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October 1, 1967

Hypoparathyroidism: Clinical Observations in 34 Patients

Author Affiliations

Brooklyn, NY

From the departments of medicine and ophthalmology, State University-Kings County Medical Center and the Downstate Medical Center, State University of New York, Brooklyn. Dr. Dimich is now at the Sloan-Kettering Institute for Cancer Research, New York.

Arch Intern Med. 1967;120(4):449-458. doi:10.1001/archinte.1967.04410010063009

ALTHOUGH hypoparathyroidism is an uncommon disease, numerous reviews of postoperative, idiopathic, and pseudohypoparathyroidism are available.1-8 The majority of these reports are reviews of the literature, since few institutions have accumulated a large number of patients with hypoparathyroidism. The purpose of the present communication is to report our experience with 34 patients with hypoparathyroidism observed during a recent ten-year period.

Method of Study  The records of all patients with a diagnosis of hypoparathyroidism during the period 1954 to 1964 were reviewed. Thirty-four patients fulfilling the following criteria were admitted to the study:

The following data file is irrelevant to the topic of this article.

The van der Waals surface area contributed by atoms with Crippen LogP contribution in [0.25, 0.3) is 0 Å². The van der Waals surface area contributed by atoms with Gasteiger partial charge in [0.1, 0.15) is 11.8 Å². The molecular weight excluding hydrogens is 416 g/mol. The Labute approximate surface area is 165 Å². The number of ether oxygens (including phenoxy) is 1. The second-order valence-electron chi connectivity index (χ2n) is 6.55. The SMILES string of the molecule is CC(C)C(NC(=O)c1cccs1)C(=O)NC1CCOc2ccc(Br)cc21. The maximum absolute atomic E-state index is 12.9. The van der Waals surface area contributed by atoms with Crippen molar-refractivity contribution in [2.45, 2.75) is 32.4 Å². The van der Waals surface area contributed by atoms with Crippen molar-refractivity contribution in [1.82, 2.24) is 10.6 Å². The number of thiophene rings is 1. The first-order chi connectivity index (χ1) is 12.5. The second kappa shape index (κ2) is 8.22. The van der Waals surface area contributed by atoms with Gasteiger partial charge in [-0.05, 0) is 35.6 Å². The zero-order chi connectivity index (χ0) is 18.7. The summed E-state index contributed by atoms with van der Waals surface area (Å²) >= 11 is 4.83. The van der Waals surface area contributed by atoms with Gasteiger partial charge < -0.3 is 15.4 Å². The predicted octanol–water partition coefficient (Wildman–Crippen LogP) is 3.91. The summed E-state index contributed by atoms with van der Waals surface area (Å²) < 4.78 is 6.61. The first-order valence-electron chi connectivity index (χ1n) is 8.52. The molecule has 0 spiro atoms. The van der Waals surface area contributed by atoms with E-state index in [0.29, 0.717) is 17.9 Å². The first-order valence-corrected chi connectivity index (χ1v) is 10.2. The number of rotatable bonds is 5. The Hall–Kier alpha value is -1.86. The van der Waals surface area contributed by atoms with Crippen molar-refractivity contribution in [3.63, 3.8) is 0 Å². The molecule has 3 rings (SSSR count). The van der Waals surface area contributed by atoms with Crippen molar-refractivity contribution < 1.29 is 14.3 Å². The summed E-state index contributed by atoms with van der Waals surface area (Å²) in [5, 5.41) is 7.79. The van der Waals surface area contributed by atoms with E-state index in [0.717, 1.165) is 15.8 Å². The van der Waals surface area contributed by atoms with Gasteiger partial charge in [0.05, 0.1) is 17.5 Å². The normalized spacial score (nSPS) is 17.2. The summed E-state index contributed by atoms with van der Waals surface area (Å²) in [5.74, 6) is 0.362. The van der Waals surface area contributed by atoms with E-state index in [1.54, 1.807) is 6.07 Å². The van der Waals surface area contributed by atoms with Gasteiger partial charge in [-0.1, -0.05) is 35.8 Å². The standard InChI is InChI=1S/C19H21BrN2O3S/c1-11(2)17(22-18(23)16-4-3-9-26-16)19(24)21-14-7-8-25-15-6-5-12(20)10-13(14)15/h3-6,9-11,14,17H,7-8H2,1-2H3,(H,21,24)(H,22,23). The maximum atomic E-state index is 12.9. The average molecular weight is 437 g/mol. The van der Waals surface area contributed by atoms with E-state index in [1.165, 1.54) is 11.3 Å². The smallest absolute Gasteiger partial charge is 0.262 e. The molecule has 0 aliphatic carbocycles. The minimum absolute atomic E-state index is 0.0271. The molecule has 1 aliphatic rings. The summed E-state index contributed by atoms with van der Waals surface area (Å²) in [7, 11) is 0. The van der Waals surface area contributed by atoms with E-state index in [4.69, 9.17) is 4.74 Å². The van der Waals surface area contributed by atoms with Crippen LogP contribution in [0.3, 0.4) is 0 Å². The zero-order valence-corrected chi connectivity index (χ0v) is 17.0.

1. The presence of hypocalcemia not due to renal insufficiency, gastrointestinal malabsorption, acute pancreatitis, or osteoblastic metastases. In postthyroidectomy patients, hypocalcemia was required to be present at least 18 months postoperatively to eliminate cases of transient hypoparathyroidism.

  2. The presence of a normal or elevated serum concentration of inorganic phosphorus. This criterion was required to eliminate cases of gastrointestinal malabsorption, pancreatitis